Thursday, November 26, 2015

Logical fallacies

Stephen Hawking
In the previous article I mentioned that advocates of materialistic scientism often fall in logical fallacies, but usually do not notice, probably because their knowledge of philosophy is not deep enough. Moreover, they often despise philosophy, not realizing that logic (which is a part of philosophy) aims to analyze the way we think, and that, without logic, science loses its supporting base. So, Stephen Hawking wrote at the beginning of his book, The Grand Design:
Philosophy is dead ... Scientists have become the bearers of the torch of discovery in our quest for knowledge.
And starting there, he proceeds to make philosophy in a popular science book.
In my discussions with supporters of materialistic scientism, I’ve often had to tell my opponents that they are committing a logical fallacy. Generally they are reluctant to admit it, but when I explain it in detail, they finally do (I guess, because usually the discussion ends there). By this I do not mean to imply that I never fall in logical fallacies, because we are all human, but at least so far, no one has shown me any. Of course, it is possible that I have fallen in them and the person who was debating with me did not notice.

Thursday, November 19, 2015

On intelligence

In his book On intelligence Jeff Hawkins writes this:
Francis Crick wrote a book about brains called The astonishing hypothesis. The astonishing hypothesis was simply that the mind is the creation of the cells in the brain. There is nothing else, no magic, no special sauce, only neurons and a dance of information... In calling this a hypothesis, Crick was being politically correct. That the cells in our brain create the mind is a fact, not a hypothesis. We need to understand what these thirty billion cells do and how they do it.
Wonderful! On the one hand, he states that it is a fact, not a hypothesis, that the neurons of the brain create the mind. On the other, he accepts that we don’t know what they do, or how they do it. How does Hawkins know this for a fact, not a hypothesis? By infused knowledge? How was he able to detect that fact? Are there any arguments to support it? He gives none, he just asserts. Is this good science?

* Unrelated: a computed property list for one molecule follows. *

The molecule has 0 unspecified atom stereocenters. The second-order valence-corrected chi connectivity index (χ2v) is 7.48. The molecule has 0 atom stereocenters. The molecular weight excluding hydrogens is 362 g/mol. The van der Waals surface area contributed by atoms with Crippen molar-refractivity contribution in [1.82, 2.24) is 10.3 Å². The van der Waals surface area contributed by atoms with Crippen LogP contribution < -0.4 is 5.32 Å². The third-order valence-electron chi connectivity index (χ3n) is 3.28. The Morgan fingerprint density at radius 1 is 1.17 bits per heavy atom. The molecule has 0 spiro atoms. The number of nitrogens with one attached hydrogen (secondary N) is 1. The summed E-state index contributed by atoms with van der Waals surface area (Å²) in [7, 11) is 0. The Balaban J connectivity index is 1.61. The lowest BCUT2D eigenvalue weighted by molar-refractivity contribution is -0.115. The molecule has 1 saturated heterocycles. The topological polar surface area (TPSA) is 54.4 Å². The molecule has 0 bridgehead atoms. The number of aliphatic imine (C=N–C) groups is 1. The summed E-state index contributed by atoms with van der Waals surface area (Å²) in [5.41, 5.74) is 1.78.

Thursday, November 12, 2015

Einstein’s mistake

When Einstein formulated in 1915 his theory of general relativity, he soon applied it to the entire universe, deriving the following cosmological equation:

It is curious that this equation is identical to the equation that would result from Newton’s theory of gravitation. There is only one difference: constant k represents, in Newton’s case, the total energy of the universe; in Einstein’s case, its curvature.
Each term of this equation contains a universal constant. Besides k, G is the gravitational constant; L is called the cosmological constant, whose interpretation is not clear. Einstein initially thought he could eliminate this term by making L = 0, which simplifies the equation and makes it analytically solvable. Then he discovered that the solution, in that case, was a universe in constant expansion. Since he believed that the universe had to be stationary, he decided to assign the constant a critical value L = Lc, to make it be so.

Thursday, November 5, 2015

More about the end of science

Science News, January 19, 2008
In a previous post I mentioned some inklings that seem to indicate that scientific development is decelerating. In this post I will focus on further evidence: the fact that most of the new discoveries being made in many sciences are almost always conditional. Rather than findings of fact, usually they just forecast possible findings that could be made in the future.
To show that this surmise may be true, I will consider a particular issue of the magazine Science News, one of the most prestigious among those engaged in high-level popular science. Specifically, I have taken the issue of January 19, 2008, which contains 18 news. Let us consider the titles or the first words, where I have enhanced those terms that indicate that the results of the investigation were provisional or tentative (unless you are really interested, you don’t have to read them all, you can skip to the last three paragraphs):